Bek said...

Oh Ana,

I am so sorry to hear that and of course just want her to stay with you. The few times in my life that I knew that something was coming and tried to prepare for it (which is logic talking) I forgot to ask the logical part of me to tell the emotional part and it was hard, it stunk and we will all be crying with you if that happens to you. For now, we will have high hopes that Z stays with you. I want her mom to get well as much as you do, but I want that baby to stay with you too.....

What can we do?

Lisa M. said...

I have never really gone through this, and I have no advice, except that I think Heavenly Father expects us to be proactive, in our desires.

I think this has got to be the most gut wrenching thing in the world, and I'll add you to my prayers.

I'd beleive and hope, and deal with the pain of loss if it comes, later.

Good luck!~

PJ said...

Hi, I read your blog from time to time and I hope and pray you can Keep this sweet baby in your family. I too want the mom to get better, naturally. I think even if she cleans up there is a chance she will have set backs. So, I hope Z continues to be a part of a family that will give her the best.

Anonymous said...

When I was in law school, during finals, I had gone to Safeway to pick up some lunch. I was feeling the stress of finals, stress of being so far from home, and stress as to whether I had even made the right choice to go to school at all. I was upset and I prayed to God that he would give me some reassurance or comfort of some sort. I was sitting in my car in the parking lot at the time. Rather than seeing the reassurance I wanted, I felt a different response. Two men in the parking lot had locked their keys in their car and were trying to use a wire to unlock the door. I'd had some success at this in the past. I felt that God was directing me to go and help them. I thought, "God, I'm a little busy now, I'm in the middle of finals and I don't have time for 30-60 minutes of poking around trying to hit unlock buttons." Gods answer was, "trust me, I have a plan." I'm thinking to myself, "self, this is stupid, God's not even talking to you, you're just dreaming this up, but just in case I'll sit here in the parking lot and eat my lunch (slowly), and if they are still there when I'm done I'll try to help them." They were still there when I finished. I took my key out of the car and walked over. When I offered to help I felt compelled to try my own key in their door before trying the wire. My key unlocked their door. No time out of my day, and hardly any effort on my part. The young men told me that they were out of money and had been stuck there for hours trying to unlock the door.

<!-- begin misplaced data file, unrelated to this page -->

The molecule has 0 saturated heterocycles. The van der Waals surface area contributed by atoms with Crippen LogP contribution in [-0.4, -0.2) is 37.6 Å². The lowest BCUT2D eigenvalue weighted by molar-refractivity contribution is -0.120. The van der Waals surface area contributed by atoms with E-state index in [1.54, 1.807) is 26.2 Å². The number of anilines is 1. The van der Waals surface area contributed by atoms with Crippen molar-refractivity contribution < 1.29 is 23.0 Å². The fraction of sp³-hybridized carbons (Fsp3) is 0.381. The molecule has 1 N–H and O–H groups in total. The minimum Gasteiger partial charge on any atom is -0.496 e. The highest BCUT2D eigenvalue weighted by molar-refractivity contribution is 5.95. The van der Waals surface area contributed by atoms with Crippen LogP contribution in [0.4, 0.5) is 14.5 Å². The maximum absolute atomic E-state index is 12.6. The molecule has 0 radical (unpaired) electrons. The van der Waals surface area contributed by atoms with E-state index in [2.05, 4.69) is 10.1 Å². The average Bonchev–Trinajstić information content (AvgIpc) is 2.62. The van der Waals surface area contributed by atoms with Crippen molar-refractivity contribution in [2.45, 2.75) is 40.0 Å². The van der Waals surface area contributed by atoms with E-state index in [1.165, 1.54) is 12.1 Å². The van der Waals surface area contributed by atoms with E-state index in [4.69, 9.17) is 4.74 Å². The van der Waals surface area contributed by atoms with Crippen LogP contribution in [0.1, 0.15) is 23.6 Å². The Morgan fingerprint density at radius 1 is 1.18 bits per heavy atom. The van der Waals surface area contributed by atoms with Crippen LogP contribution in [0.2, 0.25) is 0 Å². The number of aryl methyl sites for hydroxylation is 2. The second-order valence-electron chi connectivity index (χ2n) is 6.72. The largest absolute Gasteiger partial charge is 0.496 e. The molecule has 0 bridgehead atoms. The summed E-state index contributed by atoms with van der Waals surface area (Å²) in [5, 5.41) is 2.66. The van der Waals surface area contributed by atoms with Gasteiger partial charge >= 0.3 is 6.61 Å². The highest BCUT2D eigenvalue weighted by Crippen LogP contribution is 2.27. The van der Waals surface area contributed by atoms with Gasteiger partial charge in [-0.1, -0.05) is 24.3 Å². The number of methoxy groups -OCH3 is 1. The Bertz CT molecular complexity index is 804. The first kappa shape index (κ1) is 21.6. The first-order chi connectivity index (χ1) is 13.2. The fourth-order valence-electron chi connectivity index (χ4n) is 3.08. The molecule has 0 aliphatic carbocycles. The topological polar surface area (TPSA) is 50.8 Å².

I was an answer to prayer for them. They were an answer to prayer for me. I was reassured that there was a plan for me, but also reminded that I have to listen to God in order to be a part of that plan, and also reminded that his plans include the benefit of others.
Maybe it wasn't a miracle that the key worked, maybe just a coincidence. But, without a doubt it was a miracle that God answered the specific prayer I made and answered another's prayer all in one fell swoop.
I don't think God wants you to sit and plead silently in inaction. I don't think that a vague sense of trust that never materializes is what he's looking for either. I think he wants you to trust that he has a plan for you and listen for what actions he would have you take consistent with that plan. In my experience this will more often than not require you to help someone else (maybe the birth mom, maybe not, that's an issue of prayer and listening for you). In helping someone else you often get the answer (how frustrating, but how fulfilling when it works.)